Anyone hoping for a soft landing in 2018 is in for a rude awakening. As far as buyto-let mortgages go, we’ve already seen significantly more demand than at this point last year, and with a raft of two-year fixed deals about to reach maturity following the stamp duty rush of 2016 there will be no taking the foot off the gas until at least the end of March.
It’s now almost two years since the government’s 3 per cent stamp duty surcharge hit landlords, a tax reform that caused property transactions to almost double in the month before implementation, and it’s nearly time for those borrowers to re-mortgage. Indeed, the number of buy-to-let mortgages taken out for the purchase of new properties in Q1 of 2016 totalled over 49,000.
That’s 2.5 times the seasonal average, hitting £25.7bn in March 2016 alone. Many borrowers who chose to act ahead of the change did so on a two-year fixed rate term, so with the maturity date now just around the corner brokers can expect a busy couple of months.
When it comes to the sort of mortgages landlords will be gravitating towards, it’s important to remember that the market context is not what it was two years ago. Interest rates have begun to climb, and with the PRA’s new guidelines around affordability, we’re expected to see a greater demand for five-year deals.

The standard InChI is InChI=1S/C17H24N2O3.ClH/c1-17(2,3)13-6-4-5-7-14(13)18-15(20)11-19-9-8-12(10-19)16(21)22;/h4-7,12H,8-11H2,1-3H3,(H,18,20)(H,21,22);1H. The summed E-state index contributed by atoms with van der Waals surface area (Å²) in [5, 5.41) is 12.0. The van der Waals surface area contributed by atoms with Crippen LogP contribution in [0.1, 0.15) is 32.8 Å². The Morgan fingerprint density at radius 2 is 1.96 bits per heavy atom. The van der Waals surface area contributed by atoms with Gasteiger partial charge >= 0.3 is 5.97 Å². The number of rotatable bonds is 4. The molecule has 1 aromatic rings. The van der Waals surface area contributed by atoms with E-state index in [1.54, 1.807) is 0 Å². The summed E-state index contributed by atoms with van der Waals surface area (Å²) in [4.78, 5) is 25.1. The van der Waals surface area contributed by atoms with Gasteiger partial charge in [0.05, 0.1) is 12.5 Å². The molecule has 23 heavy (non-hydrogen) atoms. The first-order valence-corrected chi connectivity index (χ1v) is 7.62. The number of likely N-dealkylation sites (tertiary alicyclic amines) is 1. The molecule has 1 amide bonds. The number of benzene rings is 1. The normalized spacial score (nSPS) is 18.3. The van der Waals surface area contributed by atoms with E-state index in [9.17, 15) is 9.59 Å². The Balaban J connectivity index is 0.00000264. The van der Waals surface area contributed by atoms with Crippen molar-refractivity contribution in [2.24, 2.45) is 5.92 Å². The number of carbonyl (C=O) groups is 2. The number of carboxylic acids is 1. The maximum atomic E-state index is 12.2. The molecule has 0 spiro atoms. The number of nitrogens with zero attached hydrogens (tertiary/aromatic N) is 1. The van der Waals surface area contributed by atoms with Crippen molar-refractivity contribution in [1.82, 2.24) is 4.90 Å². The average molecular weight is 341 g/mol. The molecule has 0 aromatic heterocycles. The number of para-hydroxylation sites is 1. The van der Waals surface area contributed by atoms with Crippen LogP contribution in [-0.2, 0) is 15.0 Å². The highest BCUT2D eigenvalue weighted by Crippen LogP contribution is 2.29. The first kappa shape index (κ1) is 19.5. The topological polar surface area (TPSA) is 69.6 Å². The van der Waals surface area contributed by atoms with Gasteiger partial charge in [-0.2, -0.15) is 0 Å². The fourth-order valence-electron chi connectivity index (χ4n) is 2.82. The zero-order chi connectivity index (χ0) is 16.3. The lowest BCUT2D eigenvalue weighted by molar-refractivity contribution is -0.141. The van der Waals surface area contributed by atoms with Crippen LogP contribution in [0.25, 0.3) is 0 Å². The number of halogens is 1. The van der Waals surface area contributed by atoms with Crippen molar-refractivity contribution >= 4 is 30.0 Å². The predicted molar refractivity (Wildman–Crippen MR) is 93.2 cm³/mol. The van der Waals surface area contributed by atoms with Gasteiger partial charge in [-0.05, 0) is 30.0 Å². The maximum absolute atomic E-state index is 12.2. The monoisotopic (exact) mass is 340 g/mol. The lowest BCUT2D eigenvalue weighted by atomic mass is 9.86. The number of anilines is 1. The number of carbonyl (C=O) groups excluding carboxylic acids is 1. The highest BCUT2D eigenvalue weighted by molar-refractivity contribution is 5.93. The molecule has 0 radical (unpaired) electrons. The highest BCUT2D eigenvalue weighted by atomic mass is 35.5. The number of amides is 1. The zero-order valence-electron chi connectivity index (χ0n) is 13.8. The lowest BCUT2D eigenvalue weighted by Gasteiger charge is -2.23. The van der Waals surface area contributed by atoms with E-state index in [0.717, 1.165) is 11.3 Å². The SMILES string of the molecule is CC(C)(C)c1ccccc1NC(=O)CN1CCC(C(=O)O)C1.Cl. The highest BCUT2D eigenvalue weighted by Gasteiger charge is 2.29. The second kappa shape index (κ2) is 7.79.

As of January 2017, the PRA introduced stricter rules of affordability testing for two-year fixed rate products, meaning that to qualify for a mortgage under the latter terms, borrowers must be able to afford the interest at a percentage greater than the rate offered.
For many landlords, the costs incurred as a result of rising interest rates, as well as a reduction in mortgage tax relief, mean that they may not be able to afford their mortgage under these terms. However, affordability testing does not apply to applications under five-year terms, so it’s easy to see why landlords hoping to borrow more will be looking closely at the differences.
Another factor to consider is that the Bank of England’s Term Funding Scheme comes to an end in February 2018. Introduced in the summer of 2016, the scheme has injected a significant sum of cheap capital into banks by encouraging them to lend. However, the end marks an inevitable increase in the cost of funding for banks, and therefore more expensive buy-to-let mortgages. In this way, costs will remain a key issue for landlords already feeling pressured by the reduction in tax relief and tighter regulation.
On one level, 2018 is going to be a year of waiting and watching, as the impact of new regulation and tax reforms come to bear on the market, but that doesn’t mean it will feel quiet for intermediaries. Now more than ever, brokers will be able to demonstrate value by helping clients find the right mortgage in a more heavily regulated and complex tax landscape.